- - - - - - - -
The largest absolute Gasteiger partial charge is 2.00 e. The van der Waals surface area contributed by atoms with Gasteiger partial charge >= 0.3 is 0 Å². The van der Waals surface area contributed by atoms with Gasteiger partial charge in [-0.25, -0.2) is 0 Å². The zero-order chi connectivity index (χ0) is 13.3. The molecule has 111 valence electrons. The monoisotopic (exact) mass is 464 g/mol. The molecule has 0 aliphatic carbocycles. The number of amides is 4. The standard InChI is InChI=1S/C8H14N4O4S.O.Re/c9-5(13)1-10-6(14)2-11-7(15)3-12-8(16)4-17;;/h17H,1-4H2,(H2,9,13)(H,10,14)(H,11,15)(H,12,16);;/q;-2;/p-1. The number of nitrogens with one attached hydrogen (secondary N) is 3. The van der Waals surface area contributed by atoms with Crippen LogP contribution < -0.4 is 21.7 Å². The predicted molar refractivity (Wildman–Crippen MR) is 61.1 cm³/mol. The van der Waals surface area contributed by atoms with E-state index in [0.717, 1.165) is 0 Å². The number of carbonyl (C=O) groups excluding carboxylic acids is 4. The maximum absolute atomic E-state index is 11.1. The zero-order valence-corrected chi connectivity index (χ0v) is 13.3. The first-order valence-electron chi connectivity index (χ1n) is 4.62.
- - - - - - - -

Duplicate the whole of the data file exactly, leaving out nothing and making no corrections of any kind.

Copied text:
The largest absolute Gasteiger partial charge is 2.00 e. The van der Waals surface area contributed by atoms with Gasteiger partial charge >= 0.3 is 0 Å². The van der Waals surface area contributed by atoms with Gasteiger partial charge in [-0.25, -0.2) is 0 Å². The zero-order chi connectivity index (χ0) is 13.3. The molecule has 111 valence electrons. The monoisotopic (exact) mass is 464 g/mol. The molecule has 0 aliphatic carbocycles. The number of amides is 4. The standard InChI is InChI=1S/C8H14N4O4S.O.Re/c9-5(13)1-10-6(14)2-11-7(15)3-12-8(16)4-17;;/h17H,1-4H2,(H2,9,13)(H,10,14)(H,11,15)(H,12,16);;/q;-2;/p-1. The number of nitrogens with one attached hydrogen (secondary N) is 3. The van der Waals surface area contributed by atoms with Crippen LogP contribution < -0.4 is 21.7 Å². The predicted molar refractivity (Wildman–Crippen MR) is 61.1 cm³/mol. The van der Waals surface area contributed by atoms with E-state index in [0.717, 1.165) is 0 Å². The number of carbonyl (C=O) groups excluding carboxylic acids is 4. The maximum absolute atomic E-state index is 11.1. The zero-order valence-corrected chi connectivity index (χ0v) is 13.3. The first-order valence-electron chi connectivity index (χ1n) is 4.62.